Colectivo de Casas Santuarios:
On the ground in Tijuana we are helping to build a support network for a cooperative of refugee-run autonomous safe houses called “Colectivo de Casas Santuarios.” The safe houses in this cooperative include:

Casa de Luz- 
A LGBTQ+ group of refugees that formed while walking north from Honduras in order to protect and support each other from rampant homophobia in Mexico and their home territories alike. The group has also taken in families with special needs kids that were traveling at the very end of the caravans and in dire need of a group to travel with and housing support at the border. Casa de Luz is in a safer neighborhood of Tijuana father away from immediate danger and hostility which provides security and support to the most vulnerable populations within the refugee community.  Donate to Casa de Luz.

Casa Contra Viento y Marea- 
A group of refugees and accomplices whose roots began while traveling north in the November caravan together and continued as they did their 6-day occupation in which hundreds of refugees refused to be evicted and placed in insecure and corrupt shelters administered by the Mexican government and against the interests of those who lived there. Once the occupation ended many members from the warehouse stayed in Tijuana to organize within the refugee community or were rejected asylum. The particular group from the warehouse that organized this collective living space can also be found working at El Comedor Contra Viento y Marea in Zona Norte, Tijuana on a daily basis.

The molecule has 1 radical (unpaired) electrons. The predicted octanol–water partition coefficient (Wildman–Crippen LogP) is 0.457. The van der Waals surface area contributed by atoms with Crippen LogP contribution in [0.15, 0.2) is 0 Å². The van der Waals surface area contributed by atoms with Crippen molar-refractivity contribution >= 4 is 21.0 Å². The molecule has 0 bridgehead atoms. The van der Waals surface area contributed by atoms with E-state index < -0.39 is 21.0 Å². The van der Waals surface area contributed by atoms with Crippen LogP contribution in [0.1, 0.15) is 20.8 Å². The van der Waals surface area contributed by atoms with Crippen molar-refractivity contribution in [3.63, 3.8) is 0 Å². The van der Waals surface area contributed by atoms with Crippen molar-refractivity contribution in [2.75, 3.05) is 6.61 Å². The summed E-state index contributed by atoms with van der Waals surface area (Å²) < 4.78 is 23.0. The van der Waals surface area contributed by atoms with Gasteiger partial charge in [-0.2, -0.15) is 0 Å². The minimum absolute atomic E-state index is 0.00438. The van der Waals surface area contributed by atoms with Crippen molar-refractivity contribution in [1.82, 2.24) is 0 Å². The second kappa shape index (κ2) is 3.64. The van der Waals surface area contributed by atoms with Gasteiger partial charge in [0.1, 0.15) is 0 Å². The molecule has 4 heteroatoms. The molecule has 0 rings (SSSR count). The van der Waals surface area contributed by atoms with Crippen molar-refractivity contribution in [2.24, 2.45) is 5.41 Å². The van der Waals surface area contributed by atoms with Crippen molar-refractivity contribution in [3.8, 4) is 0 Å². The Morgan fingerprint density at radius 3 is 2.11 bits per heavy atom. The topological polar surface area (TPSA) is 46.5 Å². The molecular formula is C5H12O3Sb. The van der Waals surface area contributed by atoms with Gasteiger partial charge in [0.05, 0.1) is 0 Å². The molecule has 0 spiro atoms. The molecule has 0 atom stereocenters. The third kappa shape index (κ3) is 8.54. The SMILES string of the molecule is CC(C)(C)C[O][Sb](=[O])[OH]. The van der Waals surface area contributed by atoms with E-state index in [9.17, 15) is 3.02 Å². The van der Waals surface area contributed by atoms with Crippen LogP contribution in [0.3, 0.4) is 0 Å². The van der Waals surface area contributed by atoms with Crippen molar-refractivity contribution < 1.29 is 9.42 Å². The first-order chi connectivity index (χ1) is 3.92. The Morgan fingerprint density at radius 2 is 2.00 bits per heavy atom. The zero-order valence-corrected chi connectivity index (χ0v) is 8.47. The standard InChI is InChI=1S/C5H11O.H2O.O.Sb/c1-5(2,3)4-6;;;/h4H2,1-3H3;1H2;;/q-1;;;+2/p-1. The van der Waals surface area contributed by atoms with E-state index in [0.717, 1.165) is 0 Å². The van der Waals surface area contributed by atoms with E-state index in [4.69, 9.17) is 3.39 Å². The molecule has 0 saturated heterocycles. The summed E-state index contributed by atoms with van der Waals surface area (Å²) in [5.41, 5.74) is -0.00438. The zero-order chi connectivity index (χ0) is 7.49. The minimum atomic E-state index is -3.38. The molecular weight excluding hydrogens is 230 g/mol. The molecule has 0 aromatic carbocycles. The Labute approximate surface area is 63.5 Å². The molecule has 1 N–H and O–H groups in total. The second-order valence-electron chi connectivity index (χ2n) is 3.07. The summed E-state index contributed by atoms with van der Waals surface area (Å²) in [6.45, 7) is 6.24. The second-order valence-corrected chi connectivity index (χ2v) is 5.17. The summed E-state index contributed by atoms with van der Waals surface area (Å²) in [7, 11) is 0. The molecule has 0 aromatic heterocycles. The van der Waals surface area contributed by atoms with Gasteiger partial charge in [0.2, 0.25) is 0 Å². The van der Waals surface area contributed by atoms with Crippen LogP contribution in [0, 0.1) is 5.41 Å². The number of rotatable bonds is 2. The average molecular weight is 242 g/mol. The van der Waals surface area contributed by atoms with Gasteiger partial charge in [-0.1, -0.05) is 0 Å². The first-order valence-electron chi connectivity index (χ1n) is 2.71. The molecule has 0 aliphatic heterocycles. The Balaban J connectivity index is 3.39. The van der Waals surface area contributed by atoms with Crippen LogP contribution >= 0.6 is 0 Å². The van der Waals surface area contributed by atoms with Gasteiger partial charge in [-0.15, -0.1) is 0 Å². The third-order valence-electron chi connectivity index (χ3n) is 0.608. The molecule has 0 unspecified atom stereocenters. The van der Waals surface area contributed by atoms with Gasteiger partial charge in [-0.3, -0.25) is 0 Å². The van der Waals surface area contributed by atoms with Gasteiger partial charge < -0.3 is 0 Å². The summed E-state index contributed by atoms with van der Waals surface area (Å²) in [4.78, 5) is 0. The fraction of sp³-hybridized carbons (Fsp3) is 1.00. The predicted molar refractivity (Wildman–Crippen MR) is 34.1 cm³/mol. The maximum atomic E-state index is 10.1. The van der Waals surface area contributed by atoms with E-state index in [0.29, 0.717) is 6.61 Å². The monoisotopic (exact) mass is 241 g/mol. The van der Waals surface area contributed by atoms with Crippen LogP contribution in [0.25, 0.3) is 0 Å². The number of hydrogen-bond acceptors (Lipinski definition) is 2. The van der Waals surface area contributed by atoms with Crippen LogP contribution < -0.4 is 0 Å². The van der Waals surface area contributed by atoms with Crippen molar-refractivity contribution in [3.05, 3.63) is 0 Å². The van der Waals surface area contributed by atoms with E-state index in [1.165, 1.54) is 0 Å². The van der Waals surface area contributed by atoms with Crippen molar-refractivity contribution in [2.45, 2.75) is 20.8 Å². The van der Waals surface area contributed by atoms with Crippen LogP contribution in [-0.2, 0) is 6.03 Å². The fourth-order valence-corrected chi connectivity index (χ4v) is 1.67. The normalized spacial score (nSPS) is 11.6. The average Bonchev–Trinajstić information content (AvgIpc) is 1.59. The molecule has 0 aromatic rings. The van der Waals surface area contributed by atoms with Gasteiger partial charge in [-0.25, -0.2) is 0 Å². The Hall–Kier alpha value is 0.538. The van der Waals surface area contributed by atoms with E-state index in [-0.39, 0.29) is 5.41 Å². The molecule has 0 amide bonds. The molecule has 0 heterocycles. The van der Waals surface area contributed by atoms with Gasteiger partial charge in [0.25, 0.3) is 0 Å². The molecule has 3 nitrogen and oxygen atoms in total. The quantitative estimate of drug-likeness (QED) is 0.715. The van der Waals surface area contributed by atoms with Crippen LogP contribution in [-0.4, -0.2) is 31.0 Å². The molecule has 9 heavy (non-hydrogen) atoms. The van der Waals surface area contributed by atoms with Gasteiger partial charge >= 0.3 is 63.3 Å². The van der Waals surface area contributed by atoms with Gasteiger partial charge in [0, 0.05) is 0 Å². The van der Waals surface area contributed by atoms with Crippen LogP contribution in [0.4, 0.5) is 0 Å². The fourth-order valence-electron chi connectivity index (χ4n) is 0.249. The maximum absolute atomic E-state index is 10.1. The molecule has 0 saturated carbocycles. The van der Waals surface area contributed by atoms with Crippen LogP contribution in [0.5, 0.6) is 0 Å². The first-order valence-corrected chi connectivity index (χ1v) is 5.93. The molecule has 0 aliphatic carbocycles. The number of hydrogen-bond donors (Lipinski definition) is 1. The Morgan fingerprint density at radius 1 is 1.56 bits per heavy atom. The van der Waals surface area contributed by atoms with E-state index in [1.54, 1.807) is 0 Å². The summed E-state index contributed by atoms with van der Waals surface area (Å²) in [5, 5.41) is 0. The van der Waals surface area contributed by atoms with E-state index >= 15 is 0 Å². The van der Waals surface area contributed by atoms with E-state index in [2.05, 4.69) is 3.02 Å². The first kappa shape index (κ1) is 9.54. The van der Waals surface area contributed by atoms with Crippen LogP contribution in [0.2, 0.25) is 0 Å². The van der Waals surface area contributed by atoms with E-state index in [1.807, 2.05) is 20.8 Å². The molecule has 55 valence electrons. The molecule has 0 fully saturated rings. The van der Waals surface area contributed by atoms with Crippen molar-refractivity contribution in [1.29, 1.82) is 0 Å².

Casa Hombres Centroamericanos (HCA)-
A group of male refugees who came up with the Fall Exodus and have gone through the legal asylum proceedings but have all been returned to Mexico to wait for their court hearings in the US due to the new “Remain in Mexico” or “Migrant Protection Protocols (MPP)” policy. The house is organized by the guys themselves and is acting as a safer space for them to live while they are in the asylum process. Every member of the house has a full-time job in Tijuana and consider each other not just a safety network but also a family. 

Casa Hogar el Puente-
Casa Hogar El Puente  is a place for asylum-seeking migrant women and children who have been returned to Tijuana under the Migrant Protection Program (MPP), where many of them have to wait for months in Mexico for their cases to be resolved. It is a space where migrant women and children from Central America and other parts of the world can come and receive housing, loving community, clothing, and information about the asylum process and other resources in Tijuana. It will serve as an example of autonomous shelters in Tijuana and a model of small scale safe houses in the city that can be generative centers to build a life in common.